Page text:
It’s not available online, unfortunately, but it was a fascinating reminder of what hobbyists and vacationers have known for some time: people are taking a lot of pictures these days! In 2006, Americans took 53 billion digital photographs (that’s 177 per person). In 2011, the number had grown to 80 billion (or 255 per person), and by 2015 it is projected to be 105 billion.
I’ve certainly enjoyed taking my fair share of pictures, yet I try not to take too many, because I often feel like people are too busy photographing things to actually, you know, experience them. This is especially true at parties; I remember, a few years ago, being at the closing night of a legendary New York bar, and thinking I must be the only one who wasn’t documenting the event for posterity.
That said, in Tennessee, I only hesitated for a moment before I joined a row of people who were trying to take a picture of a mama bear and her cub down a hill to the side of the road. (I would love to have more bear pictures.) In the end, it was too dark to get a good shot from so far away, but it was still thrilling to have spotted them.
A couple years ago, I tried and failed to bat back the tangled mess my RSS reader had become. (Categories helped me prioritize, and I cut some subscriptions, like BoingBoing, that I knew I could never keep up with… but I’ve still got more than a thousand unread posts.)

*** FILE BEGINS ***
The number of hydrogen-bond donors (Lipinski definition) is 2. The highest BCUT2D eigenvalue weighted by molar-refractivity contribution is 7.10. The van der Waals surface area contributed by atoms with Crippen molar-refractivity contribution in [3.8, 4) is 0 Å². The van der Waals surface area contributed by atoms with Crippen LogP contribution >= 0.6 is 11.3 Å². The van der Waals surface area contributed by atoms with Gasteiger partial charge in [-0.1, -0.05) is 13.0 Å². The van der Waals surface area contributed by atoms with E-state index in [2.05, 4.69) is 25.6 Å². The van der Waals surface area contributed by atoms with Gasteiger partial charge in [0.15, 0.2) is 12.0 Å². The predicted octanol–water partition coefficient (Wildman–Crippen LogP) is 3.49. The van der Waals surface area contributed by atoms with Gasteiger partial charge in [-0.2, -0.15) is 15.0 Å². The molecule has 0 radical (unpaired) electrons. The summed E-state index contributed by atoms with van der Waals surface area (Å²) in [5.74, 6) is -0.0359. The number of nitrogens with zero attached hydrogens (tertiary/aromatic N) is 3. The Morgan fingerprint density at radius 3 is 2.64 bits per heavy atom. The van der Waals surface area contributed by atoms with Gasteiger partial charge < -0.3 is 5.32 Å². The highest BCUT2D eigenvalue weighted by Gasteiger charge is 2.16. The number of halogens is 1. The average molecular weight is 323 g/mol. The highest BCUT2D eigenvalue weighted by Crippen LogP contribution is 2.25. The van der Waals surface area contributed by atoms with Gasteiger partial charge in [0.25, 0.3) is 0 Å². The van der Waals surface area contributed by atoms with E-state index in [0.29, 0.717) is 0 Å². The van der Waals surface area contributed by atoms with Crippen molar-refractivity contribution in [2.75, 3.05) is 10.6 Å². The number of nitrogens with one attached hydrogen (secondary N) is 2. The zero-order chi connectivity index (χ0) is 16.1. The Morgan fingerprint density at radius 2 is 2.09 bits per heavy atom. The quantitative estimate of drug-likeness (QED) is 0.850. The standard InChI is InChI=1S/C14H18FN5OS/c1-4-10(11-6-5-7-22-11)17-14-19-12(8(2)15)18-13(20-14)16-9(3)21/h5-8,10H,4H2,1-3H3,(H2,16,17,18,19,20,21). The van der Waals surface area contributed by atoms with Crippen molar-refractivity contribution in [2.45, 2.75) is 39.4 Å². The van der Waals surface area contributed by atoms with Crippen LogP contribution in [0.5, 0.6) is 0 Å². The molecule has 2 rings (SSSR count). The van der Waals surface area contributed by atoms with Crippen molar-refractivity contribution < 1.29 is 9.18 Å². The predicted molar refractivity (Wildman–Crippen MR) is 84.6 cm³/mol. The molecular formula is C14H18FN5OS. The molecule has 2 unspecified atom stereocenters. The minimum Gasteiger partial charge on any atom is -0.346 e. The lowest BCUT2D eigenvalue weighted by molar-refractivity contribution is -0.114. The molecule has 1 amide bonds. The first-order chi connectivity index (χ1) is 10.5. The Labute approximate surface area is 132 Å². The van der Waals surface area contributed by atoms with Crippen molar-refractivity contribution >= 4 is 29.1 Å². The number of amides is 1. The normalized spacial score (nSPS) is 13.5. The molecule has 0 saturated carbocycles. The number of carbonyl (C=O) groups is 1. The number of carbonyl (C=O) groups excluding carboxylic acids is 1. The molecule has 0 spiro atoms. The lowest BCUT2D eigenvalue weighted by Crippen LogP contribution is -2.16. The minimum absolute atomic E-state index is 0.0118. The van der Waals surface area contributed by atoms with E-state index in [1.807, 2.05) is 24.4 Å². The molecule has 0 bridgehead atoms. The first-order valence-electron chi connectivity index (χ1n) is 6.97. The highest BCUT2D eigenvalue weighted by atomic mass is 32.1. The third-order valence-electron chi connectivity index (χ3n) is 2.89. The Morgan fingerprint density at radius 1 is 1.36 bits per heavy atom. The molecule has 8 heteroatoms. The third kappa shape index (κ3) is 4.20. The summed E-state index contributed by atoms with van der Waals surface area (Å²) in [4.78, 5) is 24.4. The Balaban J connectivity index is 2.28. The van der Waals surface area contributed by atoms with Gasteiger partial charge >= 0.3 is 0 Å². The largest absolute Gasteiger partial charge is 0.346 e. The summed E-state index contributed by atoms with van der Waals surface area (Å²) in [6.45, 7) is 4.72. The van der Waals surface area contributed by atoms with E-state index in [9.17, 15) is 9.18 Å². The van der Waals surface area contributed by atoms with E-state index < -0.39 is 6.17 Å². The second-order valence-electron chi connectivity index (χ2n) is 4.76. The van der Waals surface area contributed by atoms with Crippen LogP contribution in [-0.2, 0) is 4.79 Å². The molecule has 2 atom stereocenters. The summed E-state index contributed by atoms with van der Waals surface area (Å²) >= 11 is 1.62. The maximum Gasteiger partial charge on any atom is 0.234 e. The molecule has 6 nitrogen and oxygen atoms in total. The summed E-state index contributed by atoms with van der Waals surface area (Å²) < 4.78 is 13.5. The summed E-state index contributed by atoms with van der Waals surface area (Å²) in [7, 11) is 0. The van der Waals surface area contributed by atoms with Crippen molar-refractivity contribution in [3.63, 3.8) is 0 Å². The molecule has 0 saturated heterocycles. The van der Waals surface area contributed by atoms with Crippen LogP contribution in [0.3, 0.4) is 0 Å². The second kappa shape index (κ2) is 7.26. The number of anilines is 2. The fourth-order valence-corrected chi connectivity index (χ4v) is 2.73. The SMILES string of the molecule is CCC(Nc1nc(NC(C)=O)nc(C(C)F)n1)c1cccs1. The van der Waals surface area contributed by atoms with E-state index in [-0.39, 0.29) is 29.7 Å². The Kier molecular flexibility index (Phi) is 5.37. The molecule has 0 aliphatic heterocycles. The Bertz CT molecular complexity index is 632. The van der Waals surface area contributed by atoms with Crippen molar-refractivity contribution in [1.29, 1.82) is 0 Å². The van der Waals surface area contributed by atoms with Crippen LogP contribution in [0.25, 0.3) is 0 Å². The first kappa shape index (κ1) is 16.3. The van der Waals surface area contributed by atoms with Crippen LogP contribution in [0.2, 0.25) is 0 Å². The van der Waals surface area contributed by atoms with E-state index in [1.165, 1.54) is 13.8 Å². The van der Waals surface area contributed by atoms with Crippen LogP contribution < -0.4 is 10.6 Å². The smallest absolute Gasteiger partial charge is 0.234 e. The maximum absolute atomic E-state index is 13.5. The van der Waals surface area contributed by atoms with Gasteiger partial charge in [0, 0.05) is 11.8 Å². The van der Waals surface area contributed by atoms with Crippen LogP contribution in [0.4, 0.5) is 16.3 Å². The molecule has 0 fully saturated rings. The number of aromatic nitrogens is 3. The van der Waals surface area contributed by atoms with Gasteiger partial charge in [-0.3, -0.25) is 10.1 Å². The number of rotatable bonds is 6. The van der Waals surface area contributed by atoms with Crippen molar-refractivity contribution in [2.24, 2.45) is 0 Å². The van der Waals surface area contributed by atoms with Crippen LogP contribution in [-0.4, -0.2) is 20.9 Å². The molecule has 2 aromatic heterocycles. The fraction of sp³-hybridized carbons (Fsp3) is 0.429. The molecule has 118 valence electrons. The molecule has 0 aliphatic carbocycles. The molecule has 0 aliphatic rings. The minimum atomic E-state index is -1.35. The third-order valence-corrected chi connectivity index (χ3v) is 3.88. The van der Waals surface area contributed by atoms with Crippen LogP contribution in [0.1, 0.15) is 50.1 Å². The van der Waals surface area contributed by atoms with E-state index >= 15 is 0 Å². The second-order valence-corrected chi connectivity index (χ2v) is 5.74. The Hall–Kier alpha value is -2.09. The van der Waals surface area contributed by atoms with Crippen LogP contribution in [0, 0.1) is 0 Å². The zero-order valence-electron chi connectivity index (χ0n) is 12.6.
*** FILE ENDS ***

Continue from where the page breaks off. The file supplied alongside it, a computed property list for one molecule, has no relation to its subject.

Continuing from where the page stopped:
Social media mavens say that people are relying more on their friends (through Twitter, Facebook, etc.) and less on personal subscriptions to keep up with Internet content. That isn’t quite true in my case — I’m on Facebook, but I’m not very active, and I gravitate first to sites like the New York Times and Slate, which I’ve had bookmarked for years — though I often find great blogs and articles through Quo Vadis’s own social mediapresence. Still, I’d be curious to learn more about other people’s habits. What’s your preferred mode of navigation and/or discovery? Has it changed over the past few years?